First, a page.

A few months ago, we at Well WaterBoy Products made some changes to our first WaterBuck Pump model. We installed a stronger sucker rod system adequate for the torque created by our pump – ¾” fiberglass rod. We also redesigned the pump lever to increase torque for efficiency and installed a new pump cylinder.
Before we made these changes, the performance of the WaterBuck was quite impressive for a deep well hand pump considering the static depth and size of cylinder being operated. (80’ of head, 4” cylinder, 2” column of water)
After the leathers were broken in on the first cylinder, Darren was able to pump 7 gallons during a 30-second sprint and 13+ gallons in one full minute. A 64-year-old-grandmother pumped 7 gpm. In each of these tests, a 5’ pump lever was being used. Another test result by 2 young women pumping together non-stop yielded 55 gallons in 5 minutes and 45 seconds with a 4’ lever.
Now that the pump seals are close to being broken in, today we decided to make another 30-second sprint, with the enhanced mechanics and a 4’ pump lever. Nine gallons from a deep well pump by a man in his 50s is not bad! Next, we set up the barrel and discharge pipe to record the time for Darren alone to fill a 55-gallon barrel non-stop. After 6 minutes and 45 seconds the barrel was full.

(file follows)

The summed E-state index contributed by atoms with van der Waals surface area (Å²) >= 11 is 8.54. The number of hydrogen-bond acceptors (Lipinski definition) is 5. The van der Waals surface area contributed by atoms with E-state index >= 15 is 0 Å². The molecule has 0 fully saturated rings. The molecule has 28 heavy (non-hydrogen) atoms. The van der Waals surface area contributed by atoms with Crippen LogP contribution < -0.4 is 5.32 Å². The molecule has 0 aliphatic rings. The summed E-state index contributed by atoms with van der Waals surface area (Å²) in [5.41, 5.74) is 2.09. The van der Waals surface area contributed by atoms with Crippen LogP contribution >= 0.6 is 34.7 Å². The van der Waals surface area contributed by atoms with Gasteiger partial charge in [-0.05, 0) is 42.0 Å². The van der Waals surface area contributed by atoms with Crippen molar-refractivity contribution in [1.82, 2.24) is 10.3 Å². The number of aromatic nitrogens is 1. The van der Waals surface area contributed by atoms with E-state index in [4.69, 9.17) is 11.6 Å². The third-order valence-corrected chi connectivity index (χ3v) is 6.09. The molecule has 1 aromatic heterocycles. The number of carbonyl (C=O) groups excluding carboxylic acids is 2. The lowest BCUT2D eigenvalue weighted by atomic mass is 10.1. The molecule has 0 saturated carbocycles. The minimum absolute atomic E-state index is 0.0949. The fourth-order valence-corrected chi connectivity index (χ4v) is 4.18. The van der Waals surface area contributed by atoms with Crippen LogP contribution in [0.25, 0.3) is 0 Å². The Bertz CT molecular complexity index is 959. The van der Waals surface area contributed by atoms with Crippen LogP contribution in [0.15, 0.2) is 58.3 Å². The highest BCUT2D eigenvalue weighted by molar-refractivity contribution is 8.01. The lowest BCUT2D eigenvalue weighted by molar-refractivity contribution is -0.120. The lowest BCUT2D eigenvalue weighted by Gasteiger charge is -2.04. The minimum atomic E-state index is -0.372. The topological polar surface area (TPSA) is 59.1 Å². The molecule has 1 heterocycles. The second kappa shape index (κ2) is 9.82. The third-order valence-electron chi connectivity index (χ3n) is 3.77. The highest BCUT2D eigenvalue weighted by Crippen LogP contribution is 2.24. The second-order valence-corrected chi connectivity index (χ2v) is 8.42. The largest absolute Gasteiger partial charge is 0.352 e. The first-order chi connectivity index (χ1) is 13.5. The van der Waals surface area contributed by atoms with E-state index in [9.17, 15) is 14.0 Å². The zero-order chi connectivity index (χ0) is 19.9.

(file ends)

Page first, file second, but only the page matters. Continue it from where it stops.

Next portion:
On April 17 we performed another test, a 60 second sprint
What is so impressive about this new manual well pump is that an average man in his 50’s pumped 17.5 gallons in one minute. That’s more water in 1 minute than a 12-foot diameter windmill can pump (at peak performance and same application with same size cylinder) and what a common deep-well hand pump can – combined.
The maximum gpm for a 12’ windmill operating a 4” cylinder with 80’ of head is 13.8. The maximum for a common deep-well hand pump at same application with a 3” cylinder is 3 gpm. That’s a combined total of 16.8 gallons in one minute. The average man using the WaterBuck Pump beat the windmill by more than 3 1/2 gallons.
Just think about those results. It’s great to not have to wait for the wind or sun or use fuel or depend on electricity to get a lot of water needed from a deep well quickly and efficiently.
At shallower applications with the use of larger cylinders, up to three times as much water can be yielded in the same amount of time with the same operators. With the use of smaller cylinders, much greater depths can be achieved — much greater than what was ever thought possible under human power, and as much water as a windmill can produce a minute, if not a little more.